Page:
Although research on terrorism has grown rapidly in recent years, few scholars have applied criminological theories to the analysis of individual-level political extremism. Instead, researchers focused on radicalization have drawn primarily from political science and psychology and have overwhelmingly concentrated on violent extremists, leaving little variation in the dependent variable. With the use of a newly available data set, we test whether variables derived from prominent criminological theories are helpful in distinguishing between nonviolent and violent extremists. The results show that variables related to social control (lack of stable employment), social learning (radical peers), psychological perspectives (history of mental illness), and criminal record all have significant effects on participation in violent political extremism and are robust across multiple techniques for imputing missing data. At the same time, other common indicators of social control (e.g., education and marital status) and social learning perspectives (e.g., radical family members) were not significant in the multivariate models. We argue that terrorism research would benefit from including criminology insights and by considering political radicalization as a dynamic, evolving process, much as life-course criminology treats more common forms of crime.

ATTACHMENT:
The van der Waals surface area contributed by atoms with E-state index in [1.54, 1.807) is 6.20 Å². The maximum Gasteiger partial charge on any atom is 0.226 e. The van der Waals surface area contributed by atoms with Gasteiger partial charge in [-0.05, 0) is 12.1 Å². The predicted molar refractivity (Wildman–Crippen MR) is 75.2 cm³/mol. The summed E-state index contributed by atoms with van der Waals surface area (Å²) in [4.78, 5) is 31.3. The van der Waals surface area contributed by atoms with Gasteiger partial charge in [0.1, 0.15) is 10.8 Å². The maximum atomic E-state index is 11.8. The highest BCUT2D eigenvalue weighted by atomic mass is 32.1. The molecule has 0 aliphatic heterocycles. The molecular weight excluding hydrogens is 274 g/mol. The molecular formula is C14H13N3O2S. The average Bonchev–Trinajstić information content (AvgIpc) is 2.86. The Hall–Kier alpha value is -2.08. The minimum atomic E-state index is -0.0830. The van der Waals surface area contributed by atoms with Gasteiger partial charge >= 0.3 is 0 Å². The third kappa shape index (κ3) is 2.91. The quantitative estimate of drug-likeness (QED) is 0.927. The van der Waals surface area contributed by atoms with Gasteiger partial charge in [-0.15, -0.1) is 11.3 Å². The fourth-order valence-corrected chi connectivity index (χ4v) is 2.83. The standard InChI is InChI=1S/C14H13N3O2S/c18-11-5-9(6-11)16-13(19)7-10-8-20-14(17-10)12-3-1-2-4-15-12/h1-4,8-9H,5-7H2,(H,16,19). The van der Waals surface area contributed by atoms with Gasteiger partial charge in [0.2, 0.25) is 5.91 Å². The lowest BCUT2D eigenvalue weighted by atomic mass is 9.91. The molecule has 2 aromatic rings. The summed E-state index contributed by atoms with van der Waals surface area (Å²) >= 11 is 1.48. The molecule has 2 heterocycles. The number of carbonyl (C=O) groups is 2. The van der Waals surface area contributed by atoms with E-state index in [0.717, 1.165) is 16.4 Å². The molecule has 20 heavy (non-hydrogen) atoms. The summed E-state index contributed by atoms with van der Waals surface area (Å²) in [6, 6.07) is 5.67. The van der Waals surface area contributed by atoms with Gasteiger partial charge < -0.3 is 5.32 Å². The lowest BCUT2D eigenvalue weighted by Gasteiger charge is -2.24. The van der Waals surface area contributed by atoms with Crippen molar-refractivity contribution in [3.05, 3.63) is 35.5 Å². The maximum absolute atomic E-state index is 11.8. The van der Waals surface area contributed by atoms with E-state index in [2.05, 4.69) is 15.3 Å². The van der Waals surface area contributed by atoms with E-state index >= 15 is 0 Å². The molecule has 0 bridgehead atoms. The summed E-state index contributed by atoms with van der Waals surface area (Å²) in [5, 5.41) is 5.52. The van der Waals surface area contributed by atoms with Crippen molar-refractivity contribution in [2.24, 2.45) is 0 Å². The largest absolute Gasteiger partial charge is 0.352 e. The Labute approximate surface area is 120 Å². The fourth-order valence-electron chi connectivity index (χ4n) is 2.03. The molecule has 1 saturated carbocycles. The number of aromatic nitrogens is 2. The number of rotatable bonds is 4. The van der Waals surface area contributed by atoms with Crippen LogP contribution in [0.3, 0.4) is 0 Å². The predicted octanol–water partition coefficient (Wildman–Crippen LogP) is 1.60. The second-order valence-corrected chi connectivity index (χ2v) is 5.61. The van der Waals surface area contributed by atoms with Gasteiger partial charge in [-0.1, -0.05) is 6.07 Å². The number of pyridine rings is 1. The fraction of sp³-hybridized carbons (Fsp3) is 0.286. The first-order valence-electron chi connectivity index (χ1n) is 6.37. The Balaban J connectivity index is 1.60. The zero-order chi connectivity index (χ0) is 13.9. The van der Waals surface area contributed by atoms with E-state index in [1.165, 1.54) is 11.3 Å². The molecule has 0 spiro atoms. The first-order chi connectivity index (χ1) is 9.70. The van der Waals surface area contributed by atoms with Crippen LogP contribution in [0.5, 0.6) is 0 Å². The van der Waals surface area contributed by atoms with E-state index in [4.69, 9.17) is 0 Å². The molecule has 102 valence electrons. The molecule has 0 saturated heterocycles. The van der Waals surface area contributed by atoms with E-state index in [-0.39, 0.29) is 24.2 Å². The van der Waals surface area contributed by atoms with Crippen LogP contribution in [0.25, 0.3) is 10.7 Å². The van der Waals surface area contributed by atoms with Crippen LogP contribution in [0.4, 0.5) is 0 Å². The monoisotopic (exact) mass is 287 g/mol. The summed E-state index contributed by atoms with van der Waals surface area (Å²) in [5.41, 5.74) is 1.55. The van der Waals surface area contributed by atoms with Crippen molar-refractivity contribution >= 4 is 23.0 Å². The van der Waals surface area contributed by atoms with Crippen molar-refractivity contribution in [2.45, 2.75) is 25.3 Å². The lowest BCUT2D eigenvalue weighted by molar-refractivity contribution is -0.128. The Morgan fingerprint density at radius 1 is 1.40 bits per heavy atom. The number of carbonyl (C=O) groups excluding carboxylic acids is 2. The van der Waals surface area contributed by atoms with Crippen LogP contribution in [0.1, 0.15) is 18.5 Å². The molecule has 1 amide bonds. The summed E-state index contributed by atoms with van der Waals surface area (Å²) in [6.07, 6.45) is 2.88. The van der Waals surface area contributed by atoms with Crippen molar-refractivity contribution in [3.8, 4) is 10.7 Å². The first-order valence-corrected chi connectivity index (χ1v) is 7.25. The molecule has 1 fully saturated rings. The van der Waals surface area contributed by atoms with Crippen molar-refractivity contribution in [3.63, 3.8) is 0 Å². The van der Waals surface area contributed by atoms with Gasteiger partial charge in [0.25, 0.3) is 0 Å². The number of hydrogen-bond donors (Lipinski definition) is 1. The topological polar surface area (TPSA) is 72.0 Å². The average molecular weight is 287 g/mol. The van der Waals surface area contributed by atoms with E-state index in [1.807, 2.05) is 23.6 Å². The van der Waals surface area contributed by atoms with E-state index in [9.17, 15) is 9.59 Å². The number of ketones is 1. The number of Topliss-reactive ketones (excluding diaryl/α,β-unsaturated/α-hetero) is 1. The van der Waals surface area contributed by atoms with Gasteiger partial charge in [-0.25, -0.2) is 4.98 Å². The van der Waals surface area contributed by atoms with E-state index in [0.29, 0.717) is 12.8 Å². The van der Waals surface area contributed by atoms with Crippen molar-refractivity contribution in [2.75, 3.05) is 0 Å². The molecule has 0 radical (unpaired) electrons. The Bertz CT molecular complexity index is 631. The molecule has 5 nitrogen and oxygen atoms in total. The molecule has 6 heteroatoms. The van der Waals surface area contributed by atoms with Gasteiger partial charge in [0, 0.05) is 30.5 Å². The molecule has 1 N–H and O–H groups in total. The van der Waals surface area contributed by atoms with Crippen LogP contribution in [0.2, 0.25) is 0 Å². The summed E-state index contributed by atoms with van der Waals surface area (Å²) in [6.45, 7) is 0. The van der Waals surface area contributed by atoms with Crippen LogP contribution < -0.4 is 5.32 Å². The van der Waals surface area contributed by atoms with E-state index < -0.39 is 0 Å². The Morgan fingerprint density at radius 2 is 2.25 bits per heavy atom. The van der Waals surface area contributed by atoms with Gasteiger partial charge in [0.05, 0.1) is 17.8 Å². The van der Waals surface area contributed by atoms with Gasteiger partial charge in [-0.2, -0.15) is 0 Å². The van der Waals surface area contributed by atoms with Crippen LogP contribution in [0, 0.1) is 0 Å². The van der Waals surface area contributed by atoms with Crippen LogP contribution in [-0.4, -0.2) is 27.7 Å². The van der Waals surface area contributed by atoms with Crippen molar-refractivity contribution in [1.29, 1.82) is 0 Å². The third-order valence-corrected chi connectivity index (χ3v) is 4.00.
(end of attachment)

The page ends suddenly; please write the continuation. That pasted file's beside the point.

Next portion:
LaFree, Gary, Michael A. Jensen, Patrick A. James, and Aaron Safer-Lichtenstein. 2018. "Correlates of Violent Political Extremism in the United States." Criminology (February). http://onlinelibrary.wiley.com/doi/10.1111/1745-9125.12169/abstract